Modern Day Slavery
In one of the wealthiest countries in the world, in a capital city heralded for its history and culture, modern slavery is thriving. Hundreds of people are trapped by domestic servitude, forced labour or sexual exploitation, all in plain sight of Londoners. Many more are at risk of falling through the cracks, hidden from the view of the authorities, charities and the church. Behind those statistics there are real people.
This year’s Lent Appeal will build on the work of the Clewer Initiative, part of the national church’s approach to eradicating modern day slavery, which was launched by the Archbishop Justin in October 2017. It rightly calls for a community wide response to modern slavery – developing partnerships between the Church, statutory and non-statutory agencies to create a network of advocates seeking to end Modern Day Slavery.
From today until the end of Lent we will be encouraging parishes to increase awareness of this issue, equipping people with the skills to spot the signs and take action so that modern day slavery can no longer be hidden in plain sight. The Lent Appeal page on the Diocesan web site provides information, advice and guidance to help us do this. Capital Mass, our delivery partner for this Lent Appeal, hosted the ‘Modern Slavery in London’ event in January at St John’s, Notting Hill. More information about the evening, including links to the presentations can be found here.
As Bishop Sarah explains:
“There are at least 40 million victims of modern day slavery in the world today, and tens of thousands in the UK. According to a National Crime Agency report, 1608 potential victims of Modern Slavery were found in London in 2017. However, we know that the actual number of those enslaved is much higher than this.
“Whether it be a woman or girl trafficked to work in the illegal sex trade, a man forced to work on a construction site or a child married against their will, none are free.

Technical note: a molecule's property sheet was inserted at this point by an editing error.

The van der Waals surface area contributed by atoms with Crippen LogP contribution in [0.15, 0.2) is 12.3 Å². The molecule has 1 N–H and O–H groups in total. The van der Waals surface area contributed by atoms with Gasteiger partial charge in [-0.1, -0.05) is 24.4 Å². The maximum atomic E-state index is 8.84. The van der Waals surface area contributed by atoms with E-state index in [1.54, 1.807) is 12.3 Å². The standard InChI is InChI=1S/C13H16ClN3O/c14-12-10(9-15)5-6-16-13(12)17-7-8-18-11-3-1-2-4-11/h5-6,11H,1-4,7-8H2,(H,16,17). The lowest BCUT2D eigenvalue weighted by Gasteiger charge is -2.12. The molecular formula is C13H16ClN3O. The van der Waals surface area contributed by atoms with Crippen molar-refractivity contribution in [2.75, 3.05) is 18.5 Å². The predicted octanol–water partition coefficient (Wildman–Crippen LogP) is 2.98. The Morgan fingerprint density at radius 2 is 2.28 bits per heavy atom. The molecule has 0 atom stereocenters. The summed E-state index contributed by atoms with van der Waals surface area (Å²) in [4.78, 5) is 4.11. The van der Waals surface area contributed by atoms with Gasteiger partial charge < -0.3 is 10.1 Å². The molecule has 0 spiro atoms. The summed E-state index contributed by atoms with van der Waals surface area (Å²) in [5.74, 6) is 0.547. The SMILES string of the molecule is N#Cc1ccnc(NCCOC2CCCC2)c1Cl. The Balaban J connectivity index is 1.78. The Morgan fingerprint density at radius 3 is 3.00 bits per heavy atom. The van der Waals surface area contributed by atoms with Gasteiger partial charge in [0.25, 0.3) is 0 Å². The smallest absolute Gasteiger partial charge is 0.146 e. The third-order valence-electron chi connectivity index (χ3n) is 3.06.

“Micah tells us that “he has shown you, O mortal, what is good. And what does the Lord require of you? To act justly and to love mercy and to walk humbly with your God.” This may be the best-known passage from the book of Micah – it is full of words and phrases that occur throughout scripture: justice, love, kindness, a walk with God. We should bear this in mind, that life can be safely travelled only if it is made “with God.”
“Like Modern Day Slavery, the Kingdom of God lies hidden in plain sight. I believe that, together, we can make a difference, and that by working to reveal these injustices and end Modern Day Slavery, we can reveal the Kingdom of God in London.”
Once again we will be partnering with 5 charities that are already working to end Modern Day Slavery in London:
Ella’s Home Working with women in London trafficked for Sexual Exploitation
Kalayaan Supporting migrant domestic workers in London who have been subjected to forced labour or have been trafficked to the UK for domestic servitude
Love 146 Supporting young people in London who have been (or may be at risk of being) trafficked
Rise Project of The Children’s Society Support for boys and young men aged 11-17 in London who have been trafficked.
Tamar Working with women in Westminster trafficked for Sexual Exploitation
All do equally incredible work, and we are asking all our parishes to prayerfully consider how we as a Diocese can join together and raise awareness of an issue that is ‘Hidden in plain sight’ whilst raising funds to support our partner charities help those trapped by MDS.
Please contact Carol Ward if you have any further questions about the appeal.